Measuring your ‘Follower Growth’ will be a great indicator of your social media strategies health and the quality of the content you’re putting out.
There is another question that social media marketers are constantly asking themselves. How far does your content actually reach? This metric is an indication for a variety of things, but mainly it measures the spread of your social media conversations across social channels.
Be it a blog post, tweet, or Instagram picture, your content reaches someone when it lands in their News Feed. Social reach can be broken down into three categories - ‘organic reach’, ‘viral reach’, and ‘paid reach’.
‘Organic reach’ is the number of unique people who saw your post on their feed whereas ‘viral reach’ is the number of people who saw your post from a story published by someone else. Finally, ‘paid reach’ is the number of unique people who saw your post through an advertisement.
So when you are measuring your social reach across different channels, this marketing metric will allow you to gain context on the types of people your content is reaching and seeing the total possible audience for your social content.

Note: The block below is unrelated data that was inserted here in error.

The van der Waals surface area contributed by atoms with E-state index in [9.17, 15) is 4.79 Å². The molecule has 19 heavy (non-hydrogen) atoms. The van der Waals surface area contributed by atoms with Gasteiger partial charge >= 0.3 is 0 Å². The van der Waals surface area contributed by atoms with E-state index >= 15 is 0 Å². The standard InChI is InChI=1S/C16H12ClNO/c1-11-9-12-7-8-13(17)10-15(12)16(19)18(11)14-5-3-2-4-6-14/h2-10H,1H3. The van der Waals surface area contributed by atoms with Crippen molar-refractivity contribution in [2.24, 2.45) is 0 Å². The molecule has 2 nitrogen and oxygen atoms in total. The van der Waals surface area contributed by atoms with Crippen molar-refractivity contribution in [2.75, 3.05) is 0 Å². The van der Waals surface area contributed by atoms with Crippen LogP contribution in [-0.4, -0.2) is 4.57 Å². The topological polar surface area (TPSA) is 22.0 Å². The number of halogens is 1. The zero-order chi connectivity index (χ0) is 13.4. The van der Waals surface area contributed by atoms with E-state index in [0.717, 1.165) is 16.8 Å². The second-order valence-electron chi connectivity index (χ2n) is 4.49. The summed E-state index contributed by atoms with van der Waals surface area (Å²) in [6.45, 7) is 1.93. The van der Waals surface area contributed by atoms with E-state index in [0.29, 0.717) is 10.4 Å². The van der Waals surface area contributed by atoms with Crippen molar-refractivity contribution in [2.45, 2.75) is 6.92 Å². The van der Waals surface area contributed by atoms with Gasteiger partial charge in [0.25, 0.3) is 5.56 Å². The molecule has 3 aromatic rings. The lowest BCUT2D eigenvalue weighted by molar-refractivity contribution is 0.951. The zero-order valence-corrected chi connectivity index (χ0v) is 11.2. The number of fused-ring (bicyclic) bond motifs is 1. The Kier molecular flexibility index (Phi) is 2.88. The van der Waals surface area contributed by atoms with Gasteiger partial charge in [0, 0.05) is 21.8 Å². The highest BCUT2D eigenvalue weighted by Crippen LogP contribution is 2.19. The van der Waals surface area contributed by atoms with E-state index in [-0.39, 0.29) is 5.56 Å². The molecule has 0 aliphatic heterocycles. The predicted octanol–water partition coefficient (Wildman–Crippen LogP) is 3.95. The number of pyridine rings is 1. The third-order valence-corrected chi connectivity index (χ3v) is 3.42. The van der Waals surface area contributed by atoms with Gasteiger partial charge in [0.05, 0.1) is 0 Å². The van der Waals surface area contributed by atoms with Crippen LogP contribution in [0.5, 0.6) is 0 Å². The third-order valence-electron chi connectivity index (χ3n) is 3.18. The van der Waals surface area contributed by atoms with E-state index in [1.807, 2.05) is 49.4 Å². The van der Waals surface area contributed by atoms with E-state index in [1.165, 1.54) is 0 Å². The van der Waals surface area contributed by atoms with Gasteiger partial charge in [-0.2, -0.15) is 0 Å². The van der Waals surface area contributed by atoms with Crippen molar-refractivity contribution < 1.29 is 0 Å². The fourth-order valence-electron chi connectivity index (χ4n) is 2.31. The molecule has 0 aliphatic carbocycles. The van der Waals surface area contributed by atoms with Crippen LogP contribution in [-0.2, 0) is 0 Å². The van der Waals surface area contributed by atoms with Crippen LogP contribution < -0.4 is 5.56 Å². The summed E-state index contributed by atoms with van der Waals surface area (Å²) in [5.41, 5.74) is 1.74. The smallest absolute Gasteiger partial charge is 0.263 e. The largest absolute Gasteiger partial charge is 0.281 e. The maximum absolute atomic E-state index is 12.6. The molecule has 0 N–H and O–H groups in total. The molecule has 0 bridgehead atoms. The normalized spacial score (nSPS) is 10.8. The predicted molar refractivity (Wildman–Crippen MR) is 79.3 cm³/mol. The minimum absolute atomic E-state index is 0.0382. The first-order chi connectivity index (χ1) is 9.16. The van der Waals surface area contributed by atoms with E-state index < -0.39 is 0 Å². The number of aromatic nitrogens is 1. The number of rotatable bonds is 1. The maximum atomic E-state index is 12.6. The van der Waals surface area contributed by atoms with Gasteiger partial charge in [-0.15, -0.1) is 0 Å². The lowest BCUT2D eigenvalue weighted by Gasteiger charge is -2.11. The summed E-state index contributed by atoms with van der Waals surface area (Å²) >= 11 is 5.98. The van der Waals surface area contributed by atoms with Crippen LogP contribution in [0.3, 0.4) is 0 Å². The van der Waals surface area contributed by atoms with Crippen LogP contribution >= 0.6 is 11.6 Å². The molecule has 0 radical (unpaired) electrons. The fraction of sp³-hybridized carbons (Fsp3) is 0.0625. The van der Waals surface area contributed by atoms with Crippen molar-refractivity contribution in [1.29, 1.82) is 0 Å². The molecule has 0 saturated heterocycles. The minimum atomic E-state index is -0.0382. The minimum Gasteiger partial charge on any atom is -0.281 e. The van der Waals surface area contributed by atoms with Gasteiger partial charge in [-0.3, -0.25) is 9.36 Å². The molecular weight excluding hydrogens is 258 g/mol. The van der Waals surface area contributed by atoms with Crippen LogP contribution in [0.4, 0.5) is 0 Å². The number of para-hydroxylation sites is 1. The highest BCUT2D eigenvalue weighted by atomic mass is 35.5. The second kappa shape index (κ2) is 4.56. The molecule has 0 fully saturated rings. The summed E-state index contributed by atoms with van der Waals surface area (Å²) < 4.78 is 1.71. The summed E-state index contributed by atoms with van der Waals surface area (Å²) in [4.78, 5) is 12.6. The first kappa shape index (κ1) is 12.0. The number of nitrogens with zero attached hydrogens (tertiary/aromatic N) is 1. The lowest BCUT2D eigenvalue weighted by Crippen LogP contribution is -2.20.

While it makes sense for businesses to extend their reach to as many viewers as possible, if the recipients are disengaged then the content loses it effect and no value is gained (refer back to point 1).
Impressions can often be confused with the social Reach metric, however, they are very different. Impressions are the number of times your post appears in a social feed or how many times the content was displayed to other people.
To give marketers a peace of mind, let’s break down how an Impression works. On your Facebook news feed, you may see the same piece of content displayed multiple times. If you were to measure the Reach metric, it would be one because it was just you who saw it.